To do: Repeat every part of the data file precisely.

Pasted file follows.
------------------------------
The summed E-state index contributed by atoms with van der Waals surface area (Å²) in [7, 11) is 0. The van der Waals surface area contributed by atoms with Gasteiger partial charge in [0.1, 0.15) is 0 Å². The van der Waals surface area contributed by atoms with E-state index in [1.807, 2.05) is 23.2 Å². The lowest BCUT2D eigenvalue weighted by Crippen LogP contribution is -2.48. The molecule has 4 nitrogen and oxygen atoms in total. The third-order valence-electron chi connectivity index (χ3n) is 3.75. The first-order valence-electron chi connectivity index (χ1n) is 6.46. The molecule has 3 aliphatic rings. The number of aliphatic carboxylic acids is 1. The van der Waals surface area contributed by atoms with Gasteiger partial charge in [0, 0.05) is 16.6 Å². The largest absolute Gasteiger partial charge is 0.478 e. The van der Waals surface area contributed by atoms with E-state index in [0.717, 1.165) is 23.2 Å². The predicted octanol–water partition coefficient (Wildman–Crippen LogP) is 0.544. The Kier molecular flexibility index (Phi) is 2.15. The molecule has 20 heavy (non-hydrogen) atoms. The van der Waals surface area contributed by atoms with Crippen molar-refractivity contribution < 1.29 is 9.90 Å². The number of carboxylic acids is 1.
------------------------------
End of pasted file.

The summed E-state index contributed by atoms with van der Waals surface area (Å²) in [7, 11) is 0. The van der Waals surface area contributed by atoms with Gasteiger partial charge in [0.1, 0.15) is 0 Å². The van der Waals surface area contributed by atoms with E-state index in [1.807, 2.05) is 23.2 Å². The lowest BCUT2D eigenvalue weighted by Crippen LogP contribution is -2.48. The molecule has 4 nitrogen and oxygen atoms in total. The third-order valence-electron chi connectivity index (χ3n) is 3.75. The first-order valence-electron chi connectivity index (χ1n) is 6.46. The molecule has 3 aliphatic rings. The number of aliphatic carboxylic acids is 1. The van der Waals surface area contributed by atoms with Gasteiger partial charge in [0, 0.05) is 16.6 Å². The largest absolute Gasteiger partial charge is 0.478 e. The van der Waals surface area contributed by atoms with E-state index in [0.717, 1.165) is 23.2 Å². The predicted octanol–water partition coefficient (Wildman–Crippen LogP) is 0.544. The Kier molecular flexibility index (Phi) is 2.15. The molecule has 20 heavy (non-hydrogen) atoms. The van der Waals surface area contributed by atoms with Crippen molar-refractivity contribution < 1.29 is 9.90 Å². The number of carboxylic acids is 1.